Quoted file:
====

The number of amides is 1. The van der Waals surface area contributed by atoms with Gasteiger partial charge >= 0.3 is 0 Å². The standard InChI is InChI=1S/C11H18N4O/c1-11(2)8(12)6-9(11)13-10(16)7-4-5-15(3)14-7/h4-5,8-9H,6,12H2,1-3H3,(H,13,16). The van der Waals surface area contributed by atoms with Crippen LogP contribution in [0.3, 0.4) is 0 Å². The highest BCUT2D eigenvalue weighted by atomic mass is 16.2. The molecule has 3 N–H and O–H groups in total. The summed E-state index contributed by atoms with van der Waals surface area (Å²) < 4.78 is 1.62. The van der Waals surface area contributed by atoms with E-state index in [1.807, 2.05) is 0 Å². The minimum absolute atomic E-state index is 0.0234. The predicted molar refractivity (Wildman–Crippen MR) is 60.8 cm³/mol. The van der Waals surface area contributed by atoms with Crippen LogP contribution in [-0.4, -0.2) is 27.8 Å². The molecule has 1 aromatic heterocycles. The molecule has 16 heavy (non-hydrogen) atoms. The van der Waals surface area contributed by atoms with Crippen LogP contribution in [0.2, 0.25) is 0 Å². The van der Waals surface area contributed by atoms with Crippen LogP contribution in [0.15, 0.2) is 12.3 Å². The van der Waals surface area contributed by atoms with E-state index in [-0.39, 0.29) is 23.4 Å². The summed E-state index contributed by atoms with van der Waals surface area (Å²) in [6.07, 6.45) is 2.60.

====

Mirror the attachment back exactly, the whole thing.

The number of amides is 1. The van der Waals surface area contributed by atoms with Gasteiger partial charge >= 0.3 is 0 Å². The standard InChI is InChI=1S/C11H18N4O/c1-11(2)8(12)6-9(11)13-10(16)7-4-5-15(3)14-7/h4-5,8-9H,6,12H2,1-3H3,(H,13,16). The van der Waals surface area contributed by atoms with Crippen LogP contribution in [0.3, 0.4) is 0 Å². The highest BCUT2D eigenvalue weighted by atomic mass is 16.2. The molecule has 3 N–H and O–H groups in total. The summed E-state index contributed by atoms with van der Waals surface area (Å²) < 4.78 is 1.62. The van der Waals surface area contributed by atoms with E-state index in [1.807, 2.05) is 0 Å². The minimum absolute atomic E-state index is 0.0234. The predicted molar refractivity (Wildman–Crippen MR) is 60.8 cm³/mol. The van der Waals surface area contributed by atoms with Crippen LogP contribution in [-0.4, -0.2) is 27.8 Å². The molecule has 1 aromatic heterocycles. The molecule has 16 heavy (non-hydrogen) atoms. The van der Waals surface area contributed by atoms with Crippen LogP contribution in [0.2, 0.25) is 0 Å². The van der Waals surface area contributed by atoms with Crippen LogP contribution in [0.15, 0.2) is 12.3 Å². The van der Waals surface area contributed by atoms with E-state index in [-0.39, 0.29) is 23.4 Å². The summed E-state index contributed by atoms with van der Waals surface area (Å²) in [6.07, 6.45) is 2.60.